The realized net income of Canadian farmers totalled $7.3 billion in 2012, up 31.7per cent from 2011, as farm cash receipts rose more than operating costs, Statistics Canada reported Tuesday.
The increase follows gains of 56.3 per cent in 2011 and 16.9 per cent in 2010, the government agency said in a release.
Realized net income is the difference between a farmer’s cash receipts and operating expenses, minus depreciation, plus income in kind.
Realized net income increased in Newfoundland and Labrador, Nova Scotia, Quebec, Ontario, Saskatchewan, Alberta and British Columbia.
Farm cash receipts
Farm cash receipts, which include market receipts from crop and livestock sales as well as program payments, rose 9.2 per cent to $54.2 billion in 2012, following an 11.9 per cent gain in 2011.
Market receipts increased 10 per cent to $50.7 billion in 2012. Crop receipts, which rose 15.6 per cent to $29.9 billion, were the largest contributor to the gain. Receipts from livestock products increased 2.8 per cent to $20.9 billion. Livestock receipts accounted for 41.1 per cent of market receipts in 2012, compared with 55.7 per cent 10 years earlier.
Stronger prices for grains and oilseeds played a major role in boosting crop receipts. For example, wheat receipts, excluding durum, rose 18.4 per cent in 2012, mostly because of a 19.4 per cent gain in prices. Canola receipts were up 7.3 per cent to $8.2 billion, on the strength of a 6.3 per cent price increase. The 56.2 per cent rise in soybean receipts and the 28 per cent gain in corn receipts were both the result of increased marketings and prices.
World grain prices began rising during the second half of 2012, as drought in the United States and other countries reduced world grain stocks.
Crop receipts rose in every province except Prince Edward Island (-0.2 per cent) and New Brunswick (-6.5 per cent). A drop in potato marketings contributed to the lack of growth in crop receipts in the two provinces.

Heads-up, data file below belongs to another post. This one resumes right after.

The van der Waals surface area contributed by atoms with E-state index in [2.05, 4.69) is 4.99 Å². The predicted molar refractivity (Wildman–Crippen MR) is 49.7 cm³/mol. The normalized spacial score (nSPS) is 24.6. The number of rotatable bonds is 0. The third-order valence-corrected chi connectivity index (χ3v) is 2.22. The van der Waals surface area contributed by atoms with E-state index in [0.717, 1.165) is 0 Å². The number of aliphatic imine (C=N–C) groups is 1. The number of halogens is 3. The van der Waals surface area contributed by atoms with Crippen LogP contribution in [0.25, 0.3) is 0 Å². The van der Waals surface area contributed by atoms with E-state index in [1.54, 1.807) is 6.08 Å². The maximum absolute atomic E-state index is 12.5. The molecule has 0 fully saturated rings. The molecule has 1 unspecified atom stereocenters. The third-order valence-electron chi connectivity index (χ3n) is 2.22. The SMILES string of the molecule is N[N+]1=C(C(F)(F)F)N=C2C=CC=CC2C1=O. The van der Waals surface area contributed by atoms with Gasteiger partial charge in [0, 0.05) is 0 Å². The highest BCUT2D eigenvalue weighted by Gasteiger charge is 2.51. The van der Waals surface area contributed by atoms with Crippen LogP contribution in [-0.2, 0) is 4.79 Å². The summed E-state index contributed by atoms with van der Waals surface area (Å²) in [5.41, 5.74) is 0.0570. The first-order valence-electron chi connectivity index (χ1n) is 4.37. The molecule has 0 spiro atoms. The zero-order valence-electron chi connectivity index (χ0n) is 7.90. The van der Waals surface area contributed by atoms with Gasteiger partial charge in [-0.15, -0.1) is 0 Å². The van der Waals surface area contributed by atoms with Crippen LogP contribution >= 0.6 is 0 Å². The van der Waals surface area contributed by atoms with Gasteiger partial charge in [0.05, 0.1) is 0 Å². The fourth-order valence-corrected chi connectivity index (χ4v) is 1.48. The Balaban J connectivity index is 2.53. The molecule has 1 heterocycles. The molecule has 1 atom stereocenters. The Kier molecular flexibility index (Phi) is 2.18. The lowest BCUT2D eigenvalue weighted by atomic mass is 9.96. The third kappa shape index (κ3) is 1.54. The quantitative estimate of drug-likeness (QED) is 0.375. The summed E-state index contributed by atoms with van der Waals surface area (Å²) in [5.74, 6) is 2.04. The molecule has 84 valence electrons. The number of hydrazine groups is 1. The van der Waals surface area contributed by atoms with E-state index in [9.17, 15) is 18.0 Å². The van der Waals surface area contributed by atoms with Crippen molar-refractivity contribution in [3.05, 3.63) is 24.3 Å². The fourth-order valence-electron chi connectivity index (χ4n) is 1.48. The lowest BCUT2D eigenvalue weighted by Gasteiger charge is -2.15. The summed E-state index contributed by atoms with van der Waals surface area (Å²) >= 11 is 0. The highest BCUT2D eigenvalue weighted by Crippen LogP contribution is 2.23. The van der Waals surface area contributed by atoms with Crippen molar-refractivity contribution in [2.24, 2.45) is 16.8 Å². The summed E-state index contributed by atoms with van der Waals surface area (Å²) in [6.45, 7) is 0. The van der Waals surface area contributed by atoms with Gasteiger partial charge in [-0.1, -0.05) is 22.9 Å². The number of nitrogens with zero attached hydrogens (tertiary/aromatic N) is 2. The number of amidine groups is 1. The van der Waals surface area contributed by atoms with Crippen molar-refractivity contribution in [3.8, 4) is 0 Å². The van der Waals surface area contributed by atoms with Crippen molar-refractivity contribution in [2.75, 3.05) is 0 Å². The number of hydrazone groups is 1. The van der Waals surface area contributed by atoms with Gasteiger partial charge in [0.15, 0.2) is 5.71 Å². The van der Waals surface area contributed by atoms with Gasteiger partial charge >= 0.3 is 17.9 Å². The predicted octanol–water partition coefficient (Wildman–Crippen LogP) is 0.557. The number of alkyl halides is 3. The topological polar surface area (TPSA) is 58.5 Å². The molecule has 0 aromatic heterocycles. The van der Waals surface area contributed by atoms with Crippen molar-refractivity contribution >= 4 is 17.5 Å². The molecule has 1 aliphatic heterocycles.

Crop receipts rose 24.9 per cent in Alberta in 2012. Increased prices and marketings for both canola and wheat helped push crop receipts higher.
Overall livestock receipts increased in all provinces. Cattle receipts rose 4.2 per cent, as a reduced supply of market animals boosted cattle prices. Conversely, hog receipts decreased 2.3 per cent to $3.8 billion, as prices fell 3.4 per cent.
Receipts for producers in the three supply-managed sectors (dairy, poultry and eggs) increased 3.4 per cent. A 9.2 per cent rise in egg receipts exceeded gains for chickens (+5.2 per cent) and dairy products (+1.7 per cent).
Program payments fell one per cent to $3.4 billion in 2012. Better growing conditions led to a 22.1 per cent decline in Saskatchewan that more than offset payment increases of 17.4 per cent in Quebec and 12.9 per cent in Alberta.
Farm operating expenses (after rebates) were up 6.7 per cent to $40.8 billion in 2012, following an 8.3 per cent increase in 2011 and a 2.1 per cent decline in 2010.
Sharp increases in seeded acres on the eastern Prairies, together with moderate price gains, pushed fertilizer expenses up 20.2 per cent. Producers in Saskatchewan and Manitoba had seeded notably fewer acres in 2011 as a result of flooding. Feed expenses were up 9.9 per cent as feed prices rose throughout 2012.
Depreciation charges rose 4.3 per cent in 2012, resulting in total farm expenses of $47 billion, up 6.4 per cent from 2011.
Total farm expenses grew in every province in 2012. The largest percentage increases occurred in Saskatchewan (up nine per cent), Manitoba (+8.5 per cent), and Alberta (up eight per cent).
Total net income
Total net income reached $7.1 billion in 2012, a $1.1 billion gain over the previous year. The largest increases were in Manitoba (+$1 billion), Ontario (+$232 million) and Quebec (+$172 million), while Saskatchewan and Alberta saw declines.
Total net income adjusts realized net income for changes in farmer-owned inventories of crops and livestock. It represents the return to owner’s equity, unpaid labour, and management and risk.
Note: Realized net income can vary widely from farm to farm because of several factors, including commodities, prices, weather and economies of scale. This and other aggregate measures of farm income are calculated on a provincial basis employing the same concepts used in measuring the performance of the overall Canadian economy. They are a measure of farm business income, not farm household income.
Financial data for 2012 collected at the individual farm business level using surveys and other administrative sources will soon be tabulated and made available. These data will help explain differences in performance of various types and sizes of farms. — Statistics Canada release